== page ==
procedure TForm1.JvInspectorBeforeItemCreate(Sender: TObject; 
  Data: TJvCustomInspectorData; var ItemClass: TJvInspectorItemClass);
  if IsPublishedProp(TFrame, Data.Name) then
    ItemClass := nil;
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Since you're only dealing with published properties, you don't need to go the Delphi-2010-RTTI-way: Just include TypInfo and use this one-liner: IsPublishedProperty(TFrame, Prop.Name); much easier to read and error-free. (your code is not calling ctx.Free, that's a bug). –  Cosmin Prund Jan 26 '13 at 21:17
I think this should be the accepted answer by now. –  NGLN Jan 27 '13 at 9:14
@NGLN, only if the question is edited to say "hide as far as JvInspector is concerned". This solution (while perfect for the OP) doesn't actually hide the published properties. It just tells JvInspector not to show them. –  Cosmin Prund Jan 27 '13 at 9:30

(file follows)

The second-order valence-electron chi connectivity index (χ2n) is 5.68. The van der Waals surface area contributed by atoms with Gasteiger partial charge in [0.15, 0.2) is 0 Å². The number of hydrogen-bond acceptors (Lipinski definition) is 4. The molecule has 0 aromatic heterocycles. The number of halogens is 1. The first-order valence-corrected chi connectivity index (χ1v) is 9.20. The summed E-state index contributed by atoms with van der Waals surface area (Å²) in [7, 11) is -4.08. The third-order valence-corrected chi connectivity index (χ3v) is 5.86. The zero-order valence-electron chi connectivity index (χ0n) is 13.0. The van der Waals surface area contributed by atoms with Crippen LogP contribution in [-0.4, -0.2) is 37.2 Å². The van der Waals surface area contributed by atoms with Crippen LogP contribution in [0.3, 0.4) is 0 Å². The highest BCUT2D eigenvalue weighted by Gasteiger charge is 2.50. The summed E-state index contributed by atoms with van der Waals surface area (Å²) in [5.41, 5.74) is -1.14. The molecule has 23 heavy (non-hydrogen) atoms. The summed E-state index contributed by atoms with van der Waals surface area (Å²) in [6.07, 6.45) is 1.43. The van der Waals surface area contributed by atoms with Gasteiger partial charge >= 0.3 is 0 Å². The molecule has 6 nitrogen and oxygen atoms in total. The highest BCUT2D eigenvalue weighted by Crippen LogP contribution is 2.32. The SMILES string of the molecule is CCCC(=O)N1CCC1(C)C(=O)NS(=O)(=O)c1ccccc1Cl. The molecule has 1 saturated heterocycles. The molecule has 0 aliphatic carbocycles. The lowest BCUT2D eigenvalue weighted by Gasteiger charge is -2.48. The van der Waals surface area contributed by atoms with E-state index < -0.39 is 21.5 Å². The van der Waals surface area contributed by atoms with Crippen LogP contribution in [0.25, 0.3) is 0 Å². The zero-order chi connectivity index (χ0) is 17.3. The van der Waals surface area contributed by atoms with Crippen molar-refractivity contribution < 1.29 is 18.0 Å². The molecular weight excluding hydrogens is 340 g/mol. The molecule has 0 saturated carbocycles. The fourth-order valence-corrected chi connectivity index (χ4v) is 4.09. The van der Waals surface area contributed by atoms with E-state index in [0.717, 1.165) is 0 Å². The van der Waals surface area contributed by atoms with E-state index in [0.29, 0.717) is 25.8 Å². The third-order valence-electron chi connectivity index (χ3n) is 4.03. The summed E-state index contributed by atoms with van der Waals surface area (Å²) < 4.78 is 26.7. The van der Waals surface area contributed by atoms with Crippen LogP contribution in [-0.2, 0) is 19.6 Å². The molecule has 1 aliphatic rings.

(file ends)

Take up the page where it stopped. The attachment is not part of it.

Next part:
@Cos Well, that's hiding enough for me... ;-) I already edited the question title by adding in a runtime designer. But it's on Brian to deside. (Upvoted TLama's answer too by the way.) –  NGLN Jan 27 '13 at 10:11

Create your TMyClass component/frame at runtime.

But to keep the ability to edit the properties at design time too, don't descend your TMyClass from TFrame. Instead, descend from:

  • TCustomPanel if you want a border,
  • TCustomControl if you are able to draw the border yourself,
  • TWinControl if you can do without border.

Of course, your TMyClass component then will not appear in the Insert Frame Dialog any longer, but will just be a component like any other.

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That would be the best fitting solution! [+1] –  TLama Jan 27 '13 at 11:50
I'll take a look at that idea, thanks. –  Brian Frost Jan 27 '13 at 15:31